No one in the vicinity had any idea of what led to the awful crime, or who where (sic) the perpetrators until late Thursday when the body was identified and some parties in Tell City remembered seeing two of the Hendershots in town that day and that they left a valise on the wharfboat to be shipped to some point in Illinois. Upon the arrival of the boat at Troy, the valise was replevined and was found to contain most of the dead woman's clothing. A detail of men under a special constable was sent out to arrest the three men, who took the old man in custody and ordered the sons to come also. The younger son came willingly but the elder refused to come and as the force was not large enough and not prepared for determined resistance he was left behind. Upon bringing them before the corpse they admitted that Marion had left home in company with his mother the night before but they did not know what had become of her. Another party was sent back for the other son and succeeded in arresting him, and bringing him to Troy about daylight on Friday morning. Marion Hendershot give a description of how he did the murder and claimed that it was purely accidental as far as the shooting was concerned but that the cutting off the head and stripping the body was for the purpose of preventing detection.
From his testimony it appears that he lured his mother from home with the idea that a party in Grandview would pay her six hundred dollars for a piece of land and that it was necessary to travel in the night on account of the light affecting his eyes. On the way they stopped at the barn of Mr. Backer's to rest and there the deed was committed. His testimony was too sickening to publish in detail, but showed a depravity and hardness that disgusted the entire assemblage. He denied most emphatically having any accomplice and said that he alone was guilty of the crime. The old man and younger son denied knowing anything about it, but the majority of the people believed them equally guilty. After the examination, upon the recommendation of Prosecuting Attorney W. A. Land the parties were all ordered committed to jail without bail until next term of court. As they left the hall where they were examined an attempt was made to lynch Marion but failed for want of organizing effort, but the case was postponed only for a few hours. During yesterday afternoon the old man and younger son were brought to Cannelton and lodged in jail but the crowd which had now become a mob refused to allow Marion to be removed from Troy. He was asked again if he had any help and replied that his father did the shooting but that he did the rest. He afterward denied this and said he had help but that it was neither his father nor brother.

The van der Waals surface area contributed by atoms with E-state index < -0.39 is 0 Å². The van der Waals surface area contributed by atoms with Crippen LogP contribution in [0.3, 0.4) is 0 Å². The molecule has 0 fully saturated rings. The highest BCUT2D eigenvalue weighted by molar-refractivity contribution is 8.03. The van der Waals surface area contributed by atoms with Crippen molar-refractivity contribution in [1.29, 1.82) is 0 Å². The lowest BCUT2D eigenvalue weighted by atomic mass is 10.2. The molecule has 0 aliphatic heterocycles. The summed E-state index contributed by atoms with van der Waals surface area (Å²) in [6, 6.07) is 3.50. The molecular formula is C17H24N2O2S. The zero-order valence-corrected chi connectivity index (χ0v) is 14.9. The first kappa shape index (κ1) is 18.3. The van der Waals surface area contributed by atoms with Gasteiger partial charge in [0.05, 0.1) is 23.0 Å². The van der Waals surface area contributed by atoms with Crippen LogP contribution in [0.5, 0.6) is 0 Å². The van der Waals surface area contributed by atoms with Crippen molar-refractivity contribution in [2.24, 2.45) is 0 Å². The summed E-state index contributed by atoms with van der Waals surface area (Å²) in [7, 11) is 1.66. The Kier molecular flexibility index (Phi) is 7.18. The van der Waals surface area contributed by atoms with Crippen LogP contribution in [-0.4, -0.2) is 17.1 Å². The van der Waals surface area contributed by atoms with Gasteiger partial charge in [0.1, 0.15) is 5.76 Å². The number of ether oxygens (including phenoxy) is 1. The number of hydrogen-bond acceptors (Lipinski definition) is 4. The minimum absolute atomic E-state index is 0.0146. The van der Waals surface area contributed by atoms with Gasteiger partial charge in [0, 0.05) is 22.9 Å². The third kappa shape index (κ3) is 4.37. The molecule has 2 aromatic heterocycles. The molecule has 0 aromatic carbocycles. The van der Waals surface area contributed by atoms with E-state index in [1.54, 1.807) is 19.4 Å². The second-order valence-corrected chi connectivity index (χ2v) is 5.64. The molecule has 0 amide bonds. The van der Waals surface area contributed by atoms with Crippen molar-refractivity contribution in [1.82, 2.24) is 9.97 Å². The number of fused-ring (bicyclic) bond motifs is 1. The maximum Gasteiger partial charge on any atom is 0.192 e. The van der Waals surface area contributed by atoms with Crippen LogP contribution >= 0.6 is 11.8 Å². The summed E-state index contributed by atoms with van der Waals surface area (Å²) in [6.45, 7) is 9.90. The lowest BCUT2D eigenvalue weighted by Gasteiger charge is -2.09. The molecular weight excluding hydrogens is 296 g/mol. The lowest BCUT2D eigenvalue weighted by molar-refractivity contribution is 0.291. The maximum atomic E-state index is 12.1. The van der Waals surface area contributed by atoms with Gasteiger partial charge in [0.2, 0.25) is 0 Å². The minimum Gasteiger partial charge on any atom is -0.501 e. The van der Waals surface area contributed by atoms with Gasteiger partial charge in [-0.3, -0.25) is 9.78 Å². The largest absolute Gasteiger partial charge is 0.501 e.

We are a simple minded folk in this section but there is such a thing as a limit to human endurance, and after a number of murderers have gone unwhipt of justice through the technicalities of the law, the people themselves have concluded to administer a little justice on their own account. The mob which had been gaining strength and determination all day made an assault upon the building in which Marion Hendershot was confined about 7 o'clock last evening and taking him out adjusted a rope about his neck and marching him over to the barn where he committed the hellish murder, threw the rope over a beam and quickly put a quietus upon his making any more real estate transactions where the deeds were signed in blood.